Principal Investigator





The Predator Ecology Lab










Research Overview
I am broadly interested in predator ecology, and especially the role played by these species in communities as agents of prey mortality and behavioral modification (i.e., in predator effects). I also maintain an active interest in the ecology of snowshoe hares and other leporids, with special reference to their interactions with predators. My research program pursues these interests using a combination of field and laboratory work in marine and terrestrial systems (see list of publications). Some specific research topics on which my program is currently focused are listed below.
Contingency in Predator Risk Effects

Prey often modify their behavior in response to the threat of predation. Such anti-predator behavior can alter patterns of resource exploitation by prey and ultimately trigger changes to prey populations and community properties (i.e., risk effects). The implications of risk effects for particular communities, however, have proven difficult to anticipate in large part because anti-predator behavior is not generalized. Rather, prey responses to predation risk appear to be highly contingent, or context dependent. One of the main goals of my research program is to explore the sources of this contingency, asking whether and to what extent risk effects in particular cases hinge on predator hunting modes, prey escape tactics, and the setting of the predator-prey interaction (i.e., landscape context). My graduate students and I will address these questions by focusing on interactions between tiger sharks (Galeocerdo cuvier) and large marine consumers (e.g., dugongs, Dugong dugon) at my long-term field research site in Shark Bay, Western Australia and between a variety of carnivores and their prey in the Pacific Northwest of the United States (e.g., between gray wolves, Canis lupus, and cervids). Our goal is to help develop a general framework that uses the drivers of behavioral contingency to better understand and presage risk effects and their community consequences (see figure from Wirsing et al. 2010 below). The development of such a framework is important for conservation, for it will enable more reliable prediction of the ecological impacts of losing predators from, and repatriating predators to, ecosystems.



*Photographs by Michael Heithaus

Ecology Without Borders: Cross-pollination of Aquatic and Terrestrial Research on Predator Ecology
Fragmented showshoe hare habitat in the Clearwater National Forest (ID)

Ecologists working in aquatic and terrestrial environments rarely exchange information about their findings. Yet, where it has occured, communication acorss ecosystem boundaries has led to powerful new insights (e.g., the importance of spatial and temporal scale), popularized general processes (e.g., trophic cascades), and helped spread the use of experimental manipulation. Thus, there is great value in continued 'cross-pollination' of work in different environments. Accordingly, another goal of my research program is to demonstrate the benefits of an 'ecology without borders' approach that compares mechanisms underlying predator effects in different systems. To that end, one of my recent papers (Wirsing and Ripple 2011) reveals remarkable similarity in the forms of anti-predator behavior that are elicited by gray wolves in the greater Yellowstone ecosystem, USA and tiger sharks in the coastal seagrass ecosystem of Shark Bay, Australia (see figure).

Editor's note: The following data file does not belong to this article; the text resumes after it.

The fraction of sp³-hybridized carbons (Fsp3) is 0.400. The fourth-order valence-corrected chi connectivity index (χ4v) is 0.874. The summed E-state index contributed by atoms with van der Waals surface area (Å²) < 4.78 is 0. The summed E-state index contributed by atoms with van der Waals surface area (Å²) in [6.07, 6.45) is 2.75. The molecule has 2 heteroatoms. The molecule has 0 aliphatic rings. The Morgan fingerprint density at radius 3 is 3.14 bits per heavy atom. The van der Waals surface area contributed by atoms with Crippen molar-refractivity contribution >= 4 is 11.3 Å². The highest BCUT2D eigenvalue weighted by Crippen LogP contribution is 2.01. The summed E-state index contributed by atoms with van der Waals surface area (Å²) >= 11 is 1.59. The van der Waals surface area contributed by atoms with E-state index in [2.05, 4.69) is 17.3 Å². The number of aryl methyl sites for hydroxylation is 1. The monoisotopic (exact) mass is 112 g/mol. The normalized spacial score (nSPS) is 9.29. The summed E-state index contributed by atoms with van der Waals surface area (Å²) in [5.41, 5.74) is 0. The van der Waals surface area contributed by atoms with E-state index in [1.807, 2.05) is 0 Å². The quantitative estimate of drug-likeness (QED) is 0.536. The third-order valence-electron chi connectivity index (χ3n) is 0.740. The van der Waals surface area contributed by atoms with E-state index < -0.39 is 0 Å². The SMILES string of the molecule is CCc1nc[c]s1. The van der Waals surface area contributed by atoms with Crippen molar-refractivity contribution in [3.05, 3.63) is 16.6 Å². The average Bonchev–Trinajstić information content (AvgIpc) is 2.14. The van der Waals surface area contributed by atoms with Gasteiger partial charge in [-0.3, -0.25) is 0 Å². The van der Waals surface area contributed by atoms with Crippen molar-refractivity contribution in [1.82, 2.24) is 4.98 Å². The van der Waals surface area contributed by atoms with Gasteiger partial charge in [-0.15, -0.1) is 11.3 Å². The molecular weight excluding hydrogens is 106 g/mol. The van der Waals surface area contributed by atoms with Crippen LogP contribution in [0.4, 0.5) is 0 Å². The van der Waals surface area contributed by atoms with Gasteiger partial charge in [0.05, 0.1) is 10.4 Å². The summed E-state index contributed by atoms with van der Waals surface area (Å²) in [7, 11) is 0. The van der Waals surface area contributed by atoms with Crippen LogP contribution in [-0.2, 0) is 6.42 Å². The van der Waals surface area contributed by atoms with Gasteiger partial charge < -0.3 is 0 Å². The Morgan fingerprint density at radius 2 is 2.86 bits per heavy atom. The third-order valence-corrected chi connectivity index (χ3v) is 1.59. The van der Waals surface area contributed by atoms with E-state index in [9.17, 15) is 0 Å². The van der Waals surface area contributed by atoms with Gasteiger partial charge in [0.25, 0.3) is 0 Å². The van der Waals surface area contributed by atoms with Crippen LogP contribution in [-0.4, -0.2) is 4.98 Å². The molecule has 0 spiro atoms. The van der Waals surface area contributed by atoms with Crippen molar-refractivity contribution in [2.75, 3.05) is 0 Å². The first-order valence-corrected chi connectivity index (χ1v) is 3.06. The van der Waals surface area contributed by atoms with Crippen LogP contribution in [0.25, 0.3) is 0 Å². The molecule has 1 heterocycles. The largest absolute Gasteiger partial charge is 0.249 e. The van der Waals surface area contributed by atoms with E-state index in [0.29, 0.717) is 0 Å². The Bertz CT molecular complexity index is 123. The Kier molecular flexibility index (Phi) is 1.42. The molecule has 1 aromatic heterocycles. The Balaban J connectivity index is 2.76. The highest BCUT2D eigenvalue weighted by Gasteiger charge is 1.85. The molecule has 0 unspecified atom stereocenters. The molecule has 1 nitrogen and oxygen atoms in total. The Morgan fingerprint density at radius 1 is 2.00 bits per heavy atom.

Caption: Similar risk effects of tiger sharks on dugongs and gray wolves on elk (Cervus elaphus). (a) As relative shark abundance (catch rate per hour) increases, the proportion of dugongs foraging over shallow seagrass meadows falls farther and farther below that expected based on the proportion of food (seagrass) in the shallows (dashed black line), indicating a predator-induced shift into deeper water where encounters with sharks are less likely. (b) Wit rising shark abundance, the proportion of foraging dugongs along the edges of shallow seagrass meadows begins to exceed that expected based upon the proportion of food in edges (dashed black line), indicating a shift from interior portions of meadows to peripheral areas where the probability of escape into deep water is elevated. (c) The proportion of time dugongs devote to excavation, a foraging tactic that inhibits vigilance, declines as tiger shark abundance increases. (d) When wolves are present, elk often shift from open grasslands to conifer forests (i.e., probability of conifer occurence at locations of elk fitted with GPS increases), apparently to decrease encounters with wolves. (e) Elk browse more often at sites without downed logs (escape impediments), likely to enhance escape possibilities in case of wolf attack. (f) Elk vigilance is highest near escape impediments, likely in response to enhanced vulnerability to wolf predation.

The Ecology of Low-density Snowshoe Hare Populations

Snowshoe hare (Lepus americanus) populations in the northwestern United States tend to be low-density and show weak (or, arguably, no) cyclic activity. Some of my previous work suggested that the weakeness or absence of cycles in this region owes to a combination of intense predation by a suite of generalists and habitat fragmentation (Wirsing et al. 2002). Broadly speaking, my lab is testing the generality of this explanation using sites in Idaho and Washington. As part of this larger effort, specific studies include (1) examining the impact of forest management decisions on hare populations, and (2) exploring the influence of landscape features (e.g., fragmentation) and climate change (as it pertains to snow characteristics) on relationships between hares and their predators (in particular Canada lynx, Lynx canadensis, bobcats, Lynx rufus, and coyotes, Canis latrans).